implementational neural level: photoreceptor adaptation.
o The ambiguity of a Necker cube suggests an explanation
involving competing 3D interpretations.
Children as rational scientists: goal is to correctly understand the
world around them
Marr’s model of vision
Contribution to vision science
Sees image: 1) primal sketch 2) 2.5D sketch 3) 3D sketch
Continuum from imagistic to symbolic
Hierarchal structure in perception
Says what representations and processes the visual system uses
but not the functional goal nor how it is implemented physically
Theories of the mind often driven by new technology
Many theories assume the mind is a machine
Possibility of non-human understanders
o Solipsism (no mind exists except mine) ------
anthropomorphism (attribute human abilities to anything)
Metaphors for the mind have historically reflected the technology of
o Water technology of antiquity is reflected in the Greek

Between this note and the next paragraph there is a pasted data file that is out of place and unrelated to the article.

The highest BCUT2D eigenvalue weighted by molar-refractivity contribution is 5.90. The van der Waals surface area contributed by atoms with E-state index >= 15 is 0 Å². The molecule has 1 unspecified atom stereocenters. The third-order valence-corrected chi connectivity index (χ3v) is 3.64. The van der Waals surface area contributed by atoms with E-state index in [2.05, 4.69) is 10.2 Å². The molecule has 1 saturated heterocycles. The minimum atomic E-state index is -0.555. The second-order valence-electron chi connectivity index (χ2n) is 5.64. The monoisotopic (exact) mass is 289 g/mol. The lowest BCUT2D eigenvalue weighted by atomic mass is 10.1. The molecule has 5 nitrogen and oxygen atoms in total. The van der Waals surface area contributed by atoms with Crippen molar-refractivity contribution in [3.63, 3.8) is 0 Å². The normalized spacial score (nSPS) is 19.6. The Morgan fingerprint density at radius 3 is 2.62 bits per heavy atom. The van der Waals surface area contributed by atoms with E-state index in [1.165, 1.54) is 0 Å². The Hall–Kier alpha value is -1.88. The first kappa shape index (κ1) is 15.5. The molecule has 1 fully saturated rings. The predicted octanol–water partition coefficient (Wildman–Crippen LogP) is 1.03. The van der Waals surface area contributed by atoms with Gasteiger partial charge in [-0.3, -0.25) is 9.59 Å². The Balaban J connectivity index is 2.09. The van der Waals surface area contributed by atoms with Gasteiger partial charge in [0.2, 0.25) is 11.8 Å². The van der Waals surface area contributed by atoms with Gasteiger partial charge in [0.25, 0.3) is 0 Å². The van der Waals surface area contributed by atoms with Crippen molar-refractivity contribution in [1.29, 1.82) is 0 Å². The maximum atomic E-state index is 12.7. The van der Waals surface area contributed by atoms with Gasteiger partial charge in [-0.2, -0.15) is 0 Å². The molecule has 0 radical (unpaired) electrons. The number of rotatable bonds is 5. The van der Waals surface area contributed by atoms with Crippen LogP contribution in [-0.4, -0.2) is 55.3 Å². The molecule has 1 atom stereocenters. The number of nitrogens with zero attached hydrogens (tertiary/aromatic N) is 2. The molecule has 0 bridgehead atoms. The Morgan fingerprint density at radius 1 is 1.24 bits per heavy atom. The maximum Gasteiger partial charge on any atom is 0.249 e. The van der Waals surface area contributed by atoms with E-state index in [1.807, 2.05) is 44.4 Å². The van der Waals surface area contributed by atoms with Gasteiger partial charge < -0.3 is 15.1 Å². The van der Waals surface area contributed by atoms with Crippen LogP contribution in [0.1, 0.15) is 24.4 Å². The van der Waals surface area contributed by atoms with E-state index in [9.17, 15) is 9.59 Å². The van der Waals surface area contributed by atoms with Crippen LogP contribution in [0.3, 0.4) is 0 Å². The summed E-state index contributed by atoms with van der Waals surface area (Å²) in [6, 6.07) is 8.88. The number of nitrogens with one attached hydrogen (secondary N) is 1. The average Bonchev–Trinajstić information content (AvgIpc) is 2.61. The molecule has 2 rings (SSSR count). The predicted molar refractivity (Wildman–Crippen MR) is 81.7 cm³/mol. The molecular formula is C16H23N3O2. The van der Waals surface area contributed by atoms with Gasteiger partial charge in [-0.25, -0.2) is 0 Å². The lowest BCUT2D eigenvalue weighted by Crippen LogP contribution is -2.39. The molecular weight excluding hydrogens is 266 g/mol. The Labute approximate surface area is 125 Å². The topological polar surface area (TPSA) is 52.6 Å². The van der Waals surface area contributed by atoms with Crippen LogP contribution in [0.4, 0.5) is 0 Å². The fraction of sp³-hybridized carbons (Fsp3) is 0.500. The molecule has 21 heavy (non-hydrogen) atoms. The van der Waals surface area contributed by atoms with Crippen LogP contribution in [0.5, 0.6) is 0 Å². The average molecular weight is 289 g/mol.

pneumatic concept of the soul, e.g. Hippocrates. (ie Humors: substances that balance each other out in a healthy human’s
o Clockwork of enlightenment is reflected in the concept of
“mechanical man”. (ie Mechanical Turk, digesting duck)
o “The reception of light, sounds, odors, tastes, warmth, and
other like qualities into the exterior organs of sensation; the
impression of the corresponding ideas upon a common
sensorium and on the imagination; the retention or imprint of
these ideas in the memory; ... and finally, the external
motions of all the members of the body ... I wish that you
would consider all of these as following altogether naturally in
this machine from the disposition of its organs alone, neither
more nor less than do the movements of a clock or other
automaton from that of its counterweight and wheels...”
o Hodgkin & Huxley’s (1952) model of neuron action potential
propagation drew on “telegrapher’s equation”, e.g. the
transatlantic undersea cable.
o Tabula Rasa- blank slate; Blank Paper- paper; brain as